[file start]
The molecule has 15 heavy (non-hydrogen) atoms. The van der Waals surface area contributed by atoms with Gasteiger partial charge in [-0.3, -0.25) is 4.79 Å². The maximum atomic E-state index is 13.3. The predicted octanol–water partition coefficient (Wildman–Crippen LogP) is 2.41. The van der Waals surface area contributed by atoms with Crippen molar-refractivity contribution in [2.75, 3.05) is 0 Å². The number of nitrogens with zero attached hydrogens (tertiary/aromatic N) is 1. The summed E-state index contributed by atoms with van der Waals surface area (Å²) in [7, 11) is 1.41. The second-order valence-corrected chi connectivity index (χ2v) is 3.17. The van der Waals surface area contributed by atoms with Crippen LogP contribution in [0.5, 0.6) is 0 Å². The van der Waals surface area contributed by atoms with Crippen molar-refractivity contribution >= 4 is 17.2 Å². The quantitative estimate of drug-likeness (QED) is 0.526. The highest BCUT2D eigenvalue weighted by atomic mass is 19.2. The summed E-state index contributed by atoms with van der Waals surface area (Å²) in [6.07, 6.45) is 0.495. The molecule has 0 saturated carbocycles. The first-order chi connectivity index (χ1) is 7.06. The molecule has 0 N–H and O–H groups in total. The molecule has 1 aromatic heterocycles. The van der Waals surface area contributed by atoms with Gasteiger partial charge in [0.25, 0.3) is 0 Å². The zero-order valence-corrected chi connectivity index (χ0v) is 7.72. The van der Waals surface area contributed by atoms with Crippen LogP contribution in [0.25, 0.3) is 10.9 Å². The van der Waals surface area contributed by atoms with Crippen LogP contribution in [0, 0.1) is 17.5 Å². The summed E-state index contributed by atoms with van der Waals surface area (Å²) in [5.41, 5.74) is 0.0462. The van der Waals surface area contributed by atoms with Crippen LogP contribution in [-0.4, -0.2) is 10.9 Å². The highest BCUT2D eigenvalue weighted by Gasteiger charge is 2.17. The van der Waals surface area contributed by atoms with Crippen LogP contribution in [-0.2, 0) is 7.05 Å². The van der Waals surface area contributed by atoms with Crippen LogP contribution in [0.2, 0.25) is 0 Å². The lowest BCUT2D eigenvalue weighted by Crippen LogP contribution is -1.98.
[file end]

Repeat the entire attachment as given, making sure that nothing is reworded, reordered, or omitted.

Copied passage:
The molecule has 15 heavy (non-hydrogen) atoms. The van der Waals surface area contributed by atoms with Gasteiger partial charge in [-0.3, -0.25) is 4.79 Å². The maximum atomic E-state index is 13.3. The predicted octanol–water partition coefficient (Wildman–Crippen LogP) is 2.41. The van der Waals surface area contributed by atoms with Crippen molar-refractivity contribution in [2.75, 3.05) is 0 Å². The number of nitrogens with zero attached hydrogens (tertiary/aromatic N) is 1. The summed E-state index contributed by atoms with van der Waals surface area (Å²) in [7, 11) is 1.41. The second-order valence-corrected chi connectivity index (χ2v) is 3.17. The van der Waals surface area contributed by atoms with Crippen LogP contribution in [0.5, 0.6) is 0 Å². The van der Waals surface area contributed by atoms with Crippen molar-refractivity contribution >= 4 is 17.2 Å². The quantitative estimate of drug-likeness (QED) is 0.526. The highest BCUT2D eigenvalue weighted by atomic mass is 19.2. The summed E-state index contributed by atoms with van der Waals surface area (Å²) in [6.07, 6.45) is 0.495. The molecule has 0 saturated carbocycles. The first-order chi connectivity index (χ1) is 7.06. The molecule has 0 N–H and O–H groups in total. The molecule has 1 aromatic heterocycles. The van der Waals surface area contributed by atoms with Gasteiger partial charge in [0.25, 0.3) is 0 Å². The zero-order valence-corrected chi connectivity index (χ0v) is 7.72. The van der Waals surface area contributed by atoms with Crippen LogP contribution in [0.25, 0.3) is 10.9 Å². The van der Waals surface area contributed by atoms with Crippen LogP contribution in [0, 0.1) is 17.5 Å². The summed E-state index contributed by atoms with van der Waals surface area (Å²) in [5.41, 5.74) is 0.0462. The van der Waals surface area contributed by atoms with Crippen LogP contribution in [-0.4, -0.2) is 10.9 Å². The highest BCUT2D eigenvalue weighted by Gasteiger charge is 2.17. The van der Waals surface area contributed by atoms with Crippen LogP contribution in [-0.2, 0) is 7.05 Å². The van der Waals surface area contributed by atoms with Crippen LogP contribution in [0.2, 0.25) is 0 Å². The lowest BCUT2D eigenvalue weighted by Crippen LogP contribution is -1.98.